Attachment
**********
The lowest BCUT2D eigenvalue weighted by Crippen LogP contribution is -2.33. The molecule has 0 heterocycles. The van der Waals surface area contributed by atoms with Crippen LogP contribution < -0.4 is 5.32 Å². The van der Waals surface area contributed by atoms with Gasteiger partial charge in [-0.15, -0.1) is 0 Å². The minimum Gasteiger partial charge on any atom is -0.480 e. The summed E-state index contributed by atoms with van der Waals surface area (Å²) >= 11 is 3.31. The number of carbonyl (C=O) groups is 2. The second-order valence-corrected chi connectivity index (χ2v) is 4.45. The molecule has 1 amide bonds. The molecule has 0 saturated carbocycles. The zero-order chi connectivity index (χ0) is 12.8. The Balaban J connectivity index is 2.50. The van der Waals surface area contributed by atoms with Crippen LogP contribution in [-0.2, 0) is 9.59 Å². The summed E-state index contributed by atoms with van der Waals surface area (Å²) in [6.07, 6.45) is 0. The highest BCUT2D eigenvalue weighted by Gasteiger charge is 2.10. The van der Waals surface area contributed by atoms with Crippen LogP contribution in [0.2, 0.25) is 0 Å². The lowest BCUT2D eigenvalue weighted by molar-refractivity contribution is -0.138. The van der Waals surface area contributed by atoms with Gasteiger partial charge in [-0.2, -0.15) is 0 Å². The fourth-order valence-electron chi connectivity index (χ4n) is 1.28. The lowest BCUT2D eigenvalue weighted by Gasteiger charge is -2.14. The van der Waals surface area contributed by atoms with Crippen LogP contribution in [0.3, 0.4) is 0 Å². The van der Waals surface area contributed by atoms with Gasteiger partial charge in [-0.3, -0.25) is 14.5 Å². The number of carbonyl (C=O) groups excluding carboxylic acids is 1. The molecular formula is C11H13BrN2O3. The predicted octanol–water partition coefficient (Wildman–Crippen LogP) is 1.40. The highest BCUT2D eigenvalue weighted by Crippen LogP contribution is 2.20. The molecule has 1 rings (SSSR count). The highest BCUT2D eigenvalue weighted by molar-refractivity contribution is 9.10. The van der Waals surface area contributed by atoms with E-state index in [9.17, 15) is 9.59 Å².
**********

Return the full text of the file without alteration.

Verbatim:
The lowest BCUT2D eigenvalue weighted by Crippen LogP contribution is -2.33. The molecule has 0 heterocycles. The van der Waals surface area contributed by atoms with Crippen LogP contribution < -0.4 is 5.32 Å². The van der Waals surface area contributed by atoms with Gasteiger partial charge in [-0.15, -0.1) is 0 Å². The minimum Gasteiger partial charge on any atom is -0.480 e. The summed E-state index contributed by atoms with van der Waals surface area (Å²) >= 11 is 3.31. The number of carbonyl (C=O) groups is 2. The second-order valence-corrected chi connectivity index (χ2v) is 4.45. The molecule has 1 amide bonds. The molecule has 0 saturated carbocycles. The zero-order chi connectivity index (χ0) is 12.8. The Balaban J connectivity index is 2.50. The van der Waals surface area contributed by atoms with Crippen LogP contribution in [-0.2, 0) is 9.59 Å². The summed E-state index contributed by atoms with van der Waals surface area (Å²) in [6.07, 6.45) is 0. The highest BCUT2D eigenvalue weighted by Gasteiger charge is 2.10. The van der Waals surface area contributed by atoms with Crippen LogP contribution in [0.2, 0.25) is 0 Å². The lowest BCUT2D eigenvalue weighted by molar-refractivity contribution is -0.138. The van der Waals surface area contributed by atoms with Gasteiger partial charge in [-0.2, -0.15) is 0 Å². The fourth-order valence-electron chi connectivity index (χ4n) is 1.28. The lowest BCUT2D eigenvalue weighted by Gasteiger charge is -2.14. The van der Waals surface area contributed by atoms with Crippen LogP contribution in [0.3, 0.4) is 0 Å². The van der Waals surface area contributed by atoms with Gasteiger partial charge in [-0.3, -0.25) is 14.5 Å². The number of carbonyl (C=O) groups excluding carboxylic acids is 1. The molecular formula is C11H13BrN2O3. The predicted octanol–water partition coefficient (Wildman–Crippen LogP) is 1.40. The highest BCUT2D eigenvalue weighted by Crippen LogP contribution is 2.20. The molecule has 1 rings (SSSR count). The highest BCUT2D eigenvalue weighted by molar-refractivity contribution is 9.10. The van der Waals surface area contributed by atoms with E-state index in [9.17, 15) is 9.59 Å².